This is a situation that cries out for intersecting justice. Every year, dozens if not hundreds of LGBT Catholics graduate with Master of Divinity degrees, and have no home, no church where they are welcome to serve and use their gifts. Dignity’s legacy of self-empowerment on behalf of gays and lesbians compels us to take risks to empower the women, and may I add transgender persons, who clearly have been called by God to be ministerial leaders, but were never given an opportunity because of their bodies or gender expressions.
Are Dignity communities truly reflections of intersectional justice and inclusion? Four decades ago, Dignity prophetically freed itself of harmful church doctrines so that gay men and lesbians could experience true inclusion in their church community. Isn’t it time to use the privilege of being free of Roman authority to envision and model ministerial leadership that truly honors the dignity of women and transgender persons, too? If we really want to honor the Catholic tradition, we should be in solidarity with those who are also oppressed by unjust church doctrines. I firmly believe that our answers to these questions will determine the future and the viability of this church community.
Our own stories of struggle and liberation ought not isolate us, but on the contrary, bring us toward others who also yearn to know the fullness of dignity and equality in society and church. LGBT people have a compelling voice to offer others who fight their marginalization and oppression. In just a matter of years, we have convinced the majority of Catholics in the US that we deserve not only full inclusion in the Church, but that our relationships deserve to be called marriage.
In these ways, straight people have been powerful allies to the LGBT community in society and the church. However, I do believe that so-called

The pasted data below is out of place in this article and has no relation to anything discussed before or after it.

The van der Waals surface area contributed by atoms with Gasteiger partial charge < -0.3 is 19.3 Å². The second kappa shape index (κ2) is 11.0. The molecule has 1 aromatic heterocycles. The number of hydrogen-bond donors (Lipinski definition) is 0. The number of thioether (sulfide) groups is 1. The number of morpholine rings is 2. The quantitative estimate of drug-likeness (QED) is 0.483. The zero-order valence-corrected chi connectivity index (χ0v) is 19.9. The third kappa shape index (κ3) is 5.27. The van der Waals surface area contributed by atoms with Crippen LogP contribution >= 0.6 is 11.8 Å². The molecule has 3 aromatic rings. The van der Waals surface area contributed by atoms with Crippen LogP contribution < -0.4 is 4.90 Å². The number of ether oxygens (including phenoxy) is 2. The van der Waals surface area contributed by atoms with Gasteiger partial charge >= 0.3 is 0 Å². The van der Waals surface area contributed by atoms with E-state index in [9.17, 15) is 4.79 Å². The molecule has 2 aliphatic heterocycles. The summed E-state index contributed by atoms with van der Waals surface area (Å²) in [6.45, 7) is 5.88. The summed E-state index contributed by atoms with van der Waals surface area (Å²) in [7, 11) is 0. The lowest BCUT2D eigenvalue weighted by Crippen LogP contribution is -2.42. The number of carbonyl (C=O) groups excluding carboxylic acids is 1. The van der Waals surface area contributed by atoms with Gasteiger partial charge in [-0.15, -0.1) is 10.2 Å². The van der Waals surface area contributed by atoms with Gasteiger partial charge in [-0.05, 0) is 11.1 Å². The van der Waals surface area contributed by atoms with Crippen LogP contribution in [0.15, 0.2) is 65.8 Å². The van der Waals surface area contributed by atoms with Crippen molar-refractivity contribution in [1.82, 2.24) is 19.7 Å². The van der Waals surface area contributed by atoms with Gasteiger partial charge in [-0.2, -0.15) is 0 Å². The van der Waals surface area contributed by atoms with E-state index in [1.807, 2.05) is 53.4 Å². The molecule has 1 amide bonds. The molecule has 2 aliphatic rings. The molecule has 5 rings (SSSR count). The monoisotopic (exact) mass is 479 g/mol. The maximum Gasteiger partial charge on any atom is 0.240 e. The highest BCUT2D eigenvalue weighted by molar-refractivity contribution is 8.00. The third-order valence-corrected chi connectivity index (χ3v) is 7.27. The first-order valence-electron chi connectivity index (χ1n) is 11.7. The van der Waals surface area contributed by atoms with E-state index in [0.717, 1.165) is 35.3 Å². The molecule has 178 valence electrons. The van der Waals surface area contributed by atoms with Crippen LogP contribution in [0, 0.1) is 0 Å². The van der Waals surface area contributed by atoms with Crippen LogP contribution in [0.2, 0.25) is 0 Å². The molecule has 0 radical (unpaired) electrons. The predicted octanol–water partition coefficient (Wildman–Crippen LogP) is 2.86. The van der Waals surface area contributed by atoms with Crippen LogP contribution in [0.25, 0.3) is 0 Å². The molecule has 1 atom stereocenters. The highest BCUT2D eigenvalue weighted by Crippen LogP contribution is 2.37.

“Francis effect” could pose a new challenge to Catholic women and LGBT people. The new pope’s commitment to the poor and marginalized, his acts of humility, have been compelling thus far. However, he has also referred to feminists as “chauvinists in skirts,” and believes that women’s roles are best expressed in motherhood or virginity. He has called same-sex marriage an “anthropological setback,” and recently has spoken of a nefarious, corrupt “gay cabal” inside the Curia.
When I have raised these concerns, some of my straight, progressive Catholic friends have called me a hater, or have told me that I already decided that I don’t like the Pope, so I am incorrigibly biased, or that I’m preoccupied with my own desires for justice and cannot see the good this Pope will do for so many others.
Again, this is a situation that calls for a recognition of the intersections of justice.
We must help our straight allies understand that though women and LGBT people are achieving justice in our country, women and LGBT persons globally suffer a disproportionate amount of violence, poverty, and discrimination. The Roman Catholic Church is powerful in many of these areas of our world. Creating church doctrines that truly honor the dignity of women and LGBT persons would be highly influential in achieving justice for all of God’s children in the most desperate and broken parts of our world.